Is an anonymous review on "Glassdoor" truly anonymous? How to prevent walking on eggs…
While many online platforms are encouraging workers to rate their company and submit their Pros & Cons reviews, you may want to be careful with the type of negative comments you are submitting, especially if your intention is to remain anonymous.
Certain platforms such as Glassdoor do promote the fact that your review will remain anonymous.
The sad truth is that it is far from being the case!
It was recently reported that an employee who left an anonymous respectful but bad review of his organisation did get in trouble soon after posting his review and was almost sacked for some mysterious insubordination without valid and justified reasons.
Soon after submitting his review he received a somewhat surprising invitation through LinkedIn from his Chief Officer who suddenly wanted to connect with him. This was apparently surprising since that employee was ignored in the office on a daily basis by this Chief Officer for over a year.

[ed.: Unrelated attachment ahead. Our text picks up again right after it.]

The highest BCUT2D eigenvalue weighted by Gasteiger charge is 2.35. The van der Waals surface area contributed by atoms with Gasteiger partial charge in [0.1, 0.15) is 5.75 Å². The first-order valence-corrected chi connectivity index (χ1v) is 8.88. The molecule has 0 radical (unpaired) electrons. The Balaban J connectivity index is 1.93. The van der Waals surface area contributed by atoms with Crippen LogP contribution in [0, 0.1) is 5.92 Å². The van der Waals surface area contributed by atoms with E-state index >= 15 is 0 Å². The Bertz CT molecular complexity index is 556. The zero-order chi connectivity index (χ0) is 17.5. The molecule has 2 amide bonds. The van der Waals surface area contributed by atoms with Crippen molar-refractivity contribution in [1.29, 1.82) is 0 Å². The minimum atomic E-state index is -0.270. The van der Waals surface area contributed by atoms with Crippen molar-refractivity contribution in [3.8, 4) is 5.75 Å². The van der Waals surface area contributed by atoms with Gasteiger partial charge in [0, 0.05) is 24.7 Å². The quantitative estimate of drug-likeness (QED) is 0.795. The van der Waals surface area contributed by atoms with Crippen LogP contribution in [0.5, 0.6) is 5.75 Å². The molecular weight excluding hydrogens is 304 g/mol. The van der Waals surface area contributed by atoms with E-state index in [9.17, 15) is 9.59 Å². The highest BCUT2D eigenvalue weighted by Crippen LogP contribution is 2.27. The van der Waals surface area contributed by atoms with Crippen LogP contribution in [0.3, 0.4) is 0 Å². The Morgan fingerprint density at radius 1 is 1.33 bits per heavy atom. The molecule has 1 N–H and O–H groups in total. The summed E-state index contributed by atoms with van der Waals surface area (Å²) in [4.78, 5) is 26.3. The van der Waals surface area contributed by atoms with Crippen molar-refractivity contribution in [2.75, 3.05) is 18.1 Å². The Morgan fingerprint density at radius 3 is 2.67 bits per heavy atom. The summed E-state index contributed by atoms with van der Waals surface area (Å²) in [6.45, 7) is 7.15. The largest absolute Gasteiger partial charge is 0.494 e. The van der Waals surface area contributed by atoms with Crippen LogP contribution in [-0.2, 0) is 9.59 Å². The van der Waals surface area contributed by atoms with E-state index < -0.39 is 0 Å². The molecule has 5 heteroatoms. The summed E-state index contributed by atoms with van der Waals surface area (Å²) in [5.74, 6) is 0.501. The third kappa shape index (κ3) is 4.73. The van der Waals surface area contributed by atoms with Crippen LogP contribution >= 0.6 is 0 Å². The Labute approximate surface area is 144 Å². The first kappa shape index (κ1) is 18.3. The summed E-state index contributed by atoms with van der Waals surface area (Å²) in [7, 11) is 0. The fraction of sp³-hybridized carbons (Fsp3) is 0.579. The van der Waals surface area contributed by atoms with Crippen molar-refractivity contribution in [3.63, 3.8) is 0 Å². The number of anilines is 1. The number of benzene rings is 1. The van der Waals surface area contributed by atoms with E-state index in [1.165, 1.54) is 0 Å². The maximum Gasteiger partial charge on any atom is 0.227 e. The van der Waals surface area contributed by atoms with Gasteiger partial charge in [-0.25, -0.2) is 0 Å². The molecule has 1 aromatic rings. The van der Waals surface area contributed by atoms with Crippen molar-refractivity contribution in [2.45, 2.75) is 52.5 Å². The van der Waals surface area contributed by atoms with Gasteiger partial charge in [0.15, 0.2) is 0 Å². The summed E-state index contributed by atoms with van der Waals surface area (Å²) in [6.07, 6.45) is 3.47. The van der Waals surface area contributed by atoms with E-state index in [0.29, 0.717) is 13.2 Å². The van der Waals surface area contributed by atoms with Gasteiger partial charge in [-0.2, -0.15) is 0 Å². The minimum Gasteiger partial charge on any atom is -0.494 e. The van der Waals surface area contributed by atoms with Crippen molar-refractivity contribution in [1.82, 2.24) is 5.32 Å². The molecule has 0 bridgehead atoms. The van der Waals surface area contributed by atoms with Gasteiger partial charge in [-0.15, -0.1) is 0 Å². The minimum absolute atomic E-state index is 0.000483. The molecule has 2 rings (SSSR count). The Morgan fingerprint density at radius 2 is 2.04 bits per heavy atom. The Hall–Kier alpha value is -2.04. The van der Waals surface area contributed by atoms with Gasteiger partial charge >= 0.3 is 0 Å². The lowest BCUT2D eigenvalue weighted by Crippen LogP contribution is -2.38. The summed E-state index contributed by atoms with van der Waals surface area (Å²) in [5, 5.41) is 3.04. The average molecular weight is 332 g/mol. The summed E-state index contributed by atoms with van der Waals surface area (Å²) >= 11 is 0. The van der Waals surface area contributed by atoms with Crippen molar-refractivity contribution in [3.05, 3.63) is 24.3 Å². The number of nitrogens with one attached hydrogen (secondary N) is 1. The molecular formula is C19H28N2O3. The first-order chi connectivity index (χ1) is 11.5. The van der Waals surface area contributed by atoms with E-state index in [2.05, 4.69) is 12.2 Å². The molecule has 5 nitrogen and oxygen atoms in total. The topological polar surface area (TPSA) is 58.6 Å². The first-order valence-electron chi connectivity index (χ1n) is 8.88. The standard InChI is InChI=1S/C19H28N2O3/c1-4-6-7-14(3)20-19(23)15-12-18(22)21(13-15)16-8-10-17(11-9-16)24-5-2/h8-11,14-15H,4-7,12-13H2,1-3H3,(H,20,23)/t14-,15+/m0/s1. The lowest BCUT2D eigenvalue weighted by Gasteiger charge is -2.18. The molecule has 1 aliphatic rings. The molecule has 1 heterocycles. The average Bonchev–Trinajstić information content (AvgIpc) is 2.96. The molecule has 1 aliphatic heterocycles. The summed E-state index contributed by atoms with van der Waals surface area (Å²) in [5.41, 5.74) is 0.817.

On the same day he received a second invitation on LinkedIn, but this time from his Line Manager.
3 days later he was called to attend a disciplinary meeting related to a project he was responsible for on the basis that he had been insubordinate by reaching a senior member of the leadership team without first consulting with his direct Line Manager.
Thankfully he was able to bring the right argument to back up his action which was legitimate since this senior leader was part of the project and a decision maker.
The identity of this employee and organisation have been kept anonymous under this article in order to protect the employee.
If you are planning to submit any reviews on Glassdoor, please remember that your company (by paying a fee to this organisation) can easily have access to all the comments and ratings made by employees or ex-employees…even the anonymous ones!
In the event that you are currently facing a similar disciplinary situation after leaving a negative review, you are highly recommended to record the date and time of any emails, formal or informal meetings/discussions including the witnesses who were present from the moment you have been officially told to attend a disciplinary meeting.
Doing so will allow you to gather enough evidence in the event that you may need to seek legal advice.